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Increase in gas prices picked up speed this week

Fuel now costs more than it did before the pandemic

Photo (c) Mongkol Chuewong - Getty Images
For most of the months that the coronavirus (COVID-19) was causing widespread economic damage, consumers could at least console themselves with falling gasoline prices. That is no longer the case.

The AAA Fuel Gauge Survey shows the national average price of regular gas continues to climb, reaching $2.50 a gallon today. Not only is that five cents more than a week ago, it’s eight cents more than last year, just before the pandemic hit.

The average price of premium gas is $3.08, four cents higher than last Friday. The average price of diesel fuel is $2.72, six cents higher than a week ago.

While demand for fuel is still lower than it was before the pandemic, oil prices are rising anyway. The cost of crude is increasing because producers have trimmed supplies and oil speculators are betting that the end of the pandemic, when it arrives, will lead to a huge increase in demand.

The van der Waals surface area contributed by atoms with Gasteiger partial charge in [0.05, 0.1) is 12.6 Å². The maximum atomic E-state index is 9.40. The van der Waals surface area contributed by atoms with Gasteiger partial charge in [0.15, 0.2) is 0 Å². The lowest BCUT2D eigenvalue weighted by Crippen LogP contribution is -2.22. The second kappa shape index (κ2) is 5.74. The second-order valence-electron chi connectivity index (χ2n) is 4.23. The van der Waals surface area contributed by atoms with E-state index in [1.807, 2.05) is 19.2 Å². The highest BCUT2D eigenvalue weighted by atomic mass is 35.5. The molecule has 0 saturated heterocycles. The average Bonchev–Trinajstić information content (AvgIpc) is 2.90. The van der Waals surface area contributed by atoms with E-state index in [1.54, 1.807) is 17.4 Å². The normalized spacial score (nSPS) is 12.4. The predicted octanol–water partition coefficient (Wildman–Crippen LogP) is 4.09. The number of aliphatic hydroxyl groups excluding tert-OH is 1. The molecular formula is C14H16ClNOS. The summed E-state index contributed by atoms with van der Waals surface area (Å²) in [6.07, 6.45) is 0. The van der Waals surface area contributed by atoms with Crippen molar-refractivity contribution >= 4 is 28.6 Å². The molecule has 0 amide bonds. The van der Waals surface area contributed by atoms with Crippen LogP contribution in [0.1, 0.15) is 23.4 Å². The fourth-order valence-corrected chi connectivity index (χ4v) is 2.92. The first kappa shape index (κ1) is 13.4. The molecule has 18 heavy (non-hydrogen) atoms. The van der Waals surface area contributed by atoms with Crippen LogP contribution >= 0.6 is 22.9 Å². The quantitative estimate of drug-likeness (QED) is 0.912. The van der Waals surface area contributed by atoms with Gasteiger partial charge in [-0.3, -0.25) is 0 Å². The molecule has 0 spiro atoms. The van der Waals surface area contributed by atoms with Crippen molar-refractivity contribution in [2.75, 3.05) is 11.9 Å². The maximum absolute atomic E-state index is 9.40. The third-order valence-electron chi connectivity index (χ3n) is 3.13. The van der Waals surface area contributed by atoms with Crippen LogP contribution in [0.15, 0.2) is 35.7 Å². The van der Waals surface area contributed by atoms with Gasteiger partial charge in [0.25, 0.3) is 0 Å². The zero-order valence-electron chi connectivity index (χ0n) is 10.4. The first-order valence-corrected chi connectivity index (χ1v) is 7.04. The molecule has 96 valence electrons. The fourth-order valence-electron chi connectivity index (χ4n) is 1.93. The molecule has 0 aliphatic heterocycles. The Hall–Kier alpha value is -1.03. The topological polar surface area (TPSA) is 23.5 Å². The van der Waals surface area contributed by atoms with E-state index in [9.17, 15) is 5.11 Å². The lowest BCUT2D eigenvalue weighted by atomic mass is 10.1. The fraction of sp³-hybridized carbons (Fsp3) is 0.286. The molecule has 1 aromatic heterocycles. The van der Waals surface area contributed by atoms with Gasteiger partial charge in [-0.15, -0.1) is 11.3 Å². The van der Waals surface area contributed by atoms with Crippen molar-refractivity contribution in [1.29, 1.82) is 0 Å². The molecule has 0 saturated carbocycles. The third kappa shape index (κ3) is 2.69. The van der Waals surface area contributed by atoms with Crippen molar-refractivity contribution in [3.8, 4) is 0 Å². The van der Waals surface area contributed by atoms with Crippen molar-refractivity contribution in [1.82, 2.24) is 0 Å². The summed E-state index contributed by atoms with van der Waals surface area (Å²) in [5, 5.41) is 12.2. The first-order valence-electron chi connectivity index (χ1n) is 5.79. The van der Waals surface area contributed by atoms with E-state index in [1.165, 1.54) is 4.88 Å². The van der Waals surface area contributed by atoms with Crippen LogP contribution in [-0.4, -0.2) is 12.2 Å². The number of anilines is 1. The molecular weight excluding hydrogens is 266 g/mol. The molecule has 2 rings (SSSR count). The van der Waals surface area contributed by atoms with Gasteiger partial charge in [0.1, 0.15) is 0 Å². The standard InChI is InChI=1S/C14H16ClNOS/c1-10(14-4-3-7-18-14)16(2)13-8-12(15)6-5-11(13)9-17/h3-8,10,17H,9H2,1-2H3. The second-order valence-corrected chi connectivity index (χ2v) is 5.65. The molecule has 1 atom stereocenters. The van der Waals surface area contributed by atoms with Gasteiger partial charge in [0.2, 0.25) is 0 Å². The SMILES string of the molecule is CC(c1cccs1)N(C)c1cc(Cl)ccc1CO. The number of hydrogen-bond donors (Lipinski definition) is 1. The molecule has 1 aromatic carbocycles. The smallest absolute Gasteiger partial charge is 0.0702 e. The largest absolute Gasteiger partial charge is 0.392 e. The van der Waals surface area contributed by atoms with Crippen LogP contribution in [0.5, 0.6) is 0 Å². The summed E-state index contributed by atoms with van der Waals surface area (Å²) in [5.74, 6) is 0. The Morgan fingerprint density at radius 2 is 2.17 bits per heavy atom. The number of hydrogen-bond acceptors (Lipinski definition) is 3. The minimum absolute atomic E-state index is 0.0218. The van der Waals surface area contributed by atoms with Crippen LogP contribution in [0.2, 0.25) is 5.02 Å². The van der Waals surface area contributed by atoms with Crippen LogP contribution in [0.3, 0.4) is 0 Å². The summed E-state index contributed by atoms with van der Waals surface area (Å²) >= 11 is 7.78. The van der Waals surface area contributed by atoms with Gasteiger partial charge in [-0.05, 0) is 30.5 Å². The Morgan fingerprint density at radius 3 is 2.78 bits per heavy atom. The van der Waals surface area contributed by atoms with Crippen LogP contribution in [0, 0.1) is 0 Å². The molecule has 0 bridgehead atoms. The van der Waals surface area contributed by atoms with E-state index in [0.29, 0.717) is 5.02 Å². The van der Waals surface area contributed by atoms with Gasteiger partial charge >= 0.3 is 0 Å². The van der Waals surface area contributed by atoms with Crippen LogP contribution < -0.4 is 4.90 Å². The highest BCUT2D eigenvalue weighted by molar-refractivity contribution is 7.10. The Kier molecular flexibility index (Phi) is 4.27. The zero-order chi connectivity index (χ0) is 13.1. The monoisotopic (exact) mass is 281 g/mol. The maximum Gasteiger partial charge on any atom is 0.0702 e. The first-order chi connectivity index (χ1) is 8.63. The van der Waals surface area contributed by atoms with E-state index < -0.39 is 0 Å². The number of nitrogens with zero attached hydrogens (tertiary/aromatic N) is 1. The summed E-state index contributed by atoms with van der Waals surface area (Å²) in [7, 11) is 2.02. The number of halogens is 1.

In the meantime, Jeanette Casselano McGee, AAA spokesperson, says the price at the pump will continue to go up.

“Consumers can expect to continue paying more to fill up this month, potentially up to 10 cents more a gallon, depending on how high crude goes,” she said “If demand grows, that will further fuel pump price increases.”

The average price of gasoline rose nine cents a gallon this week in Missouri, seven cents in Michigan, and six cents in Oklahoma.

The states with the most expensive gas

These states currently have the highest prices for regular gas, according to the AAA Fuel Gauge Survey:

  • California ($3.46)

  • Hawaii ($3.35)

  • Washington ($2.89)

  • Nevada ($2.81)

  • Pennsylvania ($2.79)

  • Oregon ($2.76)

  • Alaska ($2.67)

  • Illinois ($2.66)

  • New Jersey ($2.64)

  • New York ($2.58)

The states with the cheapest regular gas

The survey found these states currently have the lowest prices for regular gas:

  • Mississippi ($2.15)

  • Texas ($2.20)

  • Louisiana ($2.21)

  • Oklahoma ($2.23)

  • Alabama ($2.23)

  • Missouri ($2.24)

  • South Carolina ($2.24)

  • Arkansas ($2.24)

  • Tennessee ($2.27)

  • Kansas ($2.28)

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